Cardiovascular Risk Factors and their Responses to a 10 Weeks Training Program in Young Qatari Adults

Zsuzsanna Kneffel, Ruben Goebel, Ahmad Alkhatib

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Rapid development in Qatar in recent years has led to numerous changes, particu-
larly the increased prevalence of lifestyle related health risks, with almost 50% obesity rates
amongst Qataris of all ages. We investigated the effects of a 10-week exercise training program
aimed at young Qatari adults, on a number of Cardiovascular disease (CVD) risk factors. With
Qatar University IRB approval, we screened 158 (89 males, 69 females) Qatari student vol-
unteers from Qatar University for CVD factors of hypertension indicated by Systolic Blood
Pressure (BPS) and Diastolic Blood Pressure (BPD), overweight and obesity indicated by Body
Fat percentage (%BF), Body Weight (BW) and Body Mass Index (BMI). Thirty six partici-
pants (23% of total number) were identified with one or more risk factors (hypertension and
overweight), and were enrolled to follow a 10-week recreational-type exercise training pro-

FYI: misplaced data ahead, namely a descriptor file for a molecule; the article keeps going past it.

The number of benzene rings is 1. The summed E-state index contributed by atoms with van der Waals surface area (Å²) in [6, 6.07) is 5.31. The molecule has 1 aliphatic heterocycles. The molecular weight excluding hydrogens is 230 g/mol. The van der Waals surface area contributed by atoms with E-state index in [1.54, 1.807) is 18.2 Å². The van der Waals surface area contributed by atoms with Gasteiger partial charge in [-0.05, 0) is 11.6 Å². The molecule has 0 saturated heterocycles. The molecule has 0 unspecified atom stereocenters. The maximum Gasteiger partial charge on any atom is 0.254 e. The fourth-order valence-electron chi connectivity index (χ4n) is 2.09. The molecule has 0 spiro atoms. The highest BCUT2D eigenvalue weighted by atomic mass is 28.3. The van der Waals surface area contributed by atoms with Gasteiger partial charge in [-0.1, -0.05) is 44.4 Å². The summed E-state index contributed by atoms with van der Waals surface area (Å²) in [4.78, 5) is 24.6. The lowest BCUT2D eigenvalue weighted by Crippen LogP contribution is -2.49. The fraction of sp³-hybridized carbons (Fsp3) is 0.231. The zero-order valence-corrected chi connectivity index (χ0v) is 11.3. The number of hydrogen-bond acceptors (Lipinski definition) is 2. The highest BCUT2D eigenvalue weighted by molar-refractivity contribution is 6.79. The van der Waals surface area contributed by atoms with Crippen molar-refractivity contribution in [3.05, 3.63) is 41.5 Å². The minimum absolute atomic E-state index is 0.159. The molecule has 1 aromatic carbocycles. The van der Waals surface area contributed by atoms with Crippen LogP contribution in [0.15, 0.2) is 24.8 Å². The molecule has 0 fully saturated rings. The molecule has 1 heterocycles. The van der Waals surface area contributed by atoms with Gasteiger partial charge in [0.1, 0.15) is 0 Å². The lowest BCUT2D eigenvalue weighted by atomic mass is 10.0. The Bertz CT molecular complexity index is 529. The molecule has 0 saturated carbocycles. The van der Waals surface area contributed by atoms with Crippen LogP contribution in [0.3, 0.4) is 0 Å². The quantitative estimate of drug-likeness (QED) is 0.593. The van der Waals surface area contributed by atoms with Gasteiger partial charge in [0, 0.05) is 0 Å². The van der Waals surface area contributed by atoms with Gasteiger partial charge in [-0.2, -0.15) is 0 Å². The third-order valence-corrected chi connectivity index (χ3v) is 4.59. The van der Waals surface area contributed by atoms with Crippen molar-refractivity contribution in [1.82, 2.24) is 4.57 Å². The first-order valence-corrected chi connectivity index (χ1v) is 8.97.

gram. The training involved 30-45 min of either walking, cycling, jogging and swimming at an
exercise intensity corresponding to 50-85% of each participant’s maximum heart rate, on 3-5
times/week. The intervention significantly reduced BW (93.4±14.1 vs. 86.7±14.5, and p<0.05),
BMI (31.0±3.6 vs. 28.7±3.9, p<0.05) and BF% (31.2±9.0 vs. 21.2±4.4, p<0.05) in males, and
there was a significant reduction in BPD (83.4±5.3 vs. 76.0±9.2 mm Hg, p<0.05). The effects
in female participants were not significant. This recreational-type exercise intervention was ef-
fective in substantially reducing the CVD indices. However, the alarmingly high prevalence of
sedentary-related CVD risks amongst Qatari young adults, especially those related to obesity,
overweight and hypertension necessitate further public health interventions in this age-group
as an early prevention strategy.
Original languageEnglish
Pages (from-to)57-63
JournalObesity Research Open Journal
Issue number2
Publication statusPublished - 31 Aug 2015


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